• The decision about what to do if saving a new post succeeds or fails is actually explicit: the code states that if it succeeds the user should be redirected to the new post, and if it fails the new view should be rendered again.
  • Redirecting to a model’s page is implicit. You don’t need to pass the full URL to the redirect_to method, or even call a path helper. If a model is passed to redirect_to, Rails implicitly looks up the show page for that resource.
  • Method calls to self don’t need self to explicitly be provided: note that post_params is called instead of self.post_params. Because parens aren’t required on method calls, this means that method calls on self without parameters are syntactically identical to references to local variables. This is great for refactoring, but the implicitness can make the code a bit harder to follow upon first read.

PHP and Laravel


namespace App\Http\Controllers;

use Illuminate\Http\Request;
use App\Post;

class PostsController extends Controller
    function create() {
        return view('posts.create', ['post' => new Post()]);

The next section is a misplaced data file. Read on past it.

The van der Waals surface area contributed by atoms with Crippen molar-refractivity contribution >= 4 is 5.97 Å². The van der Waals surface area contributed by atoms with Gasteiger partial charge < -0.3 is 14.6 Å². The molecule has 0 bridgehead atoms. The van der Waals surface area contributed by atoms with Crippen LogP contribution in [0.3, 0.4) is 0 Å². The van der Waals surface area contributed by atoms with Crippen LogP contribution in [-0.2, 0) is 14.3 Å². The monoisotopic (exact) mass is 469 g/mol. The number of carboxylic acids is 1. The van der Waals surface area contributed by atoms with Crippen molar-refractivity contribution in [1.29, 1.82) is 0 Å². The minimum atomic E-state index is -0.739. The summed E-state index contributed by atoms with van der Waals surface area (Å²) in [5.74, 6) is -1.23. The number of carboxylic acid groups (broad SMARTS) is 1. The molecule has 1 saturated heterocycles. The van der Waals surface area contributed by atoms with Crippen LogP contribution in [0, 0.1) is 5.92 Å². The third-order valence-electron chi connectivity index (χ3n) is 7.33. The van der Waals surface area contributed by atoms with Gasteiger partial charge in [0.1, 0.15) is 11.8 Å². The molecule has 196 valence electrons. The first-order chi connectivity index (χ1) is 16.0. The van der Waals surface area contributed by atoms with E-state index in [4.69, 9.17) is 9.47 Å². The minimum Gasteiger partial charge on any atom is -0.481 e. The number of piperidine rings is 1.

function store(Request $request) {
        $this->validate($request, [
            'title' => 'required',
            'body' => 'required',

        $post = Post::create($request->only(['title', 'body']));
        return redirect()->route('posts.show', $post->id);

PHP is a more typical OO language, with a good amount of explicitness required by the language.

  • The class being declared is explicitly defined to belong to a namespace (App\Http\Controllers), and necessary classes from other namespaces are explicitly used (e.g. the framework Illuminate\Http\Request class, and even the app’s own App\Post model).
  • Method calls on $this must be explicitly prefixed with $this->, otherwise the call is to a global function instead. But note that Laravel defines view() and redirect() global functions for convenience, because they’re called so often.
  • Rendering a view is explicit: the view() function is called. The name of the view is explicitly passed, and data is explicitly passed to it.
  • Validation can be handled a few different ways, but the simplest facility is to call the $this->validate() controller method. In surprising implicitness, the behavior of the app when validation fails is implicit: it rerenders the form you came from, passing it the submitted data and the validation errors.
  • Redirecting takes a route ID string ('posts.show') rather than a fully-written-out path string.